The Gemäldegalerie in Dresden has a rich collection of Flemish landscape paintings of the highest quality. Of the approximately 150 works from the sixteenth to the early eighteenth century, roughly 105 have been extensively researched since 2011, inspiring this exhibition and announcing the future three-volume Bestandskatalog of the museum’s Flemish paintings. The hefty exhibition catalogue, fittingly designed in landscape format, contains eight essays discussing Flemish landscape painting from different viewpoints, independent of the chronologically arranged catalogue.
Manfred Sellink (“Die Landschaft in der Kunst der südlichen Niederlande bis 1600”) reminds the reader that Bartolomeo Fazio mentions shortly before 1457 besides the Italians Gentile da Fabriano and Pisanello the Netherlandish artists Jan van Eyck and Rogier van der Weyden as landscape specialists. However, the Italians’ landscape backgrounds are at best accessories to religious subjects. The Flemish dominance in landscape painting becomes evident in Jan van Eyck’s St. Francis Receiving the Stigmata of 1432 in Turin (Galleria Sabauda). Here the balance between large foreground figures and the landscape is a feature not found that early in the works of the two Italians. Sellink then introduces subsequent generations of artists, starting with Joachim Patinir as one of the founders of the autonomous landscape, noting the lack of attention paid so far to the central role played by miniatures, as exquisitely demonstrated with works from the Dresden collection (cat. nos. 2, 3), or the landscape backgrounds in tapestries, still terra incognita in present-day research. Despite the paucity of and, consequently, connoisseurship in early drawings, Sellink agrees with the hypothesis that the drawings by the Master of the Dresden Wilhelm von Maleval Drawing originate around 1500 (18), close to Patinir’s time: the first autonomous landscape compositions in drawing (cat. nos. 7-9). The discussion continues with Hieronymus Cock’s Views of Roman Ruins, the “Small Landscapes” series, and with hunting scenes and cartography – all central to the development of the autonomous landscape.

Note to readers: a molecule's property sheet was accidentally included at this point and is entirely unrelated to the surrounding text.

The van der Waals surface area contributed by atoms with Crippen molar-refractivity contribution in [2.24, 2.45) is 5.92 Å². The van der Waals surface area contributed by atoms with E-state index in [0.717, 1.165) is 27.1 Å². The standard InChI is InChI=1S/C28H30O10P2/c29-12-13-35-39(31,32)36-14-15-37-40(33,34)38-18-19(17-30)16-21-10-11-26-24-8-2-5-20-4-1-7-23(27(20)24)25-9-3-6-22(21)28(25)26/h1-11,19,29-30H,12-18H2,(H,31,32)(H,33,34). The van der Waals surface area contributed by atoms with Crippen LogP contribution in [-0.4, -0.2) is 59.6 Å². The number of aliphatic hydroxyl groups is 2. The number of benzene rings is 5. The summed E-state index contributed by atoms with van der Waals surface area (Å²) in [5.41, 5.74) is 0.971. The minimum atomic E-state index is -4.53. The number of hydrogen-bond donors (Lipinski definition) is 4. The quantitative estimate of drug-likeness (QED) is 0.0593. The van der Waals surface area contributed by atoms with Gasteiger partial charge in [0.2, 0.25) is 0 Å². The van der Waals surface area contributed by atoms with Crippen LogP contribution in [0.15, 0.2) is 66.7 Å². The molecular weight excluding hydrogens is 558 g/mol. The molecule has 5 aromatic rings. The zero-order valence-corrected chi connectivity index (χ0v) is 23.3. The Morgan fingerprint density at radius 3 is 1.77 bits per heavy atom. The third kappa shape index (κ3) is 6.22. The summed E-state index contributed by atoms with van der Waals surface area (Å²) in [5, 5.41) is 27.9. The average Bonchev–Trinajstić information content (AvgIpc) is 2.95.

With Van Mander’s praise of the beauty of landscape pictures achieved through copia et varietas, abundance and variety, and his accolade of Bruegel and Coninxloo, we reach the seventeenth century, thus bypassing, as noted by Sellink, the important representatives of the new genre, such as Cornelis van Dalem, the reproductive prints after Frans Floris and above all Marten de Vos whose Antwerp publishers especially supported their landscapes (not to forget the art dealer Bartholomäus Momper, father of Joos). At the end of his survey of one hundred years of landscape painting, Sellink emphasizes the influence of Venice and the artists returning from there, such as Peter Paul Rubens.
Following Sellink’s reference to oltramontani returning from Italy, Nils Büttner (“Landschaft, Welt- und Sinnbilder”) cites the Cologne publisher Georg Braun who in 1581 characterized his vedute as Erinnerungsbilder (memory images). It was not the individual physiognomy of a landscape but the specific characteristics of a region that defined his chorographiae, adding another part of the puzzle to the origin of the genre. Büttner further refers to images of battles and sovereignties, to parks and gardens, contributing to the imperial habitus and pictorial propaganda of the archdukes. Now, around 1600, images of experienced or imaginary locations become part of the repertoire as emotionally palpable expressions of former world views and multifaceted emblems. Joos de Momper, Jan Brueghel and Peter Paul Rubens avail themselves of this new dimension of the genre.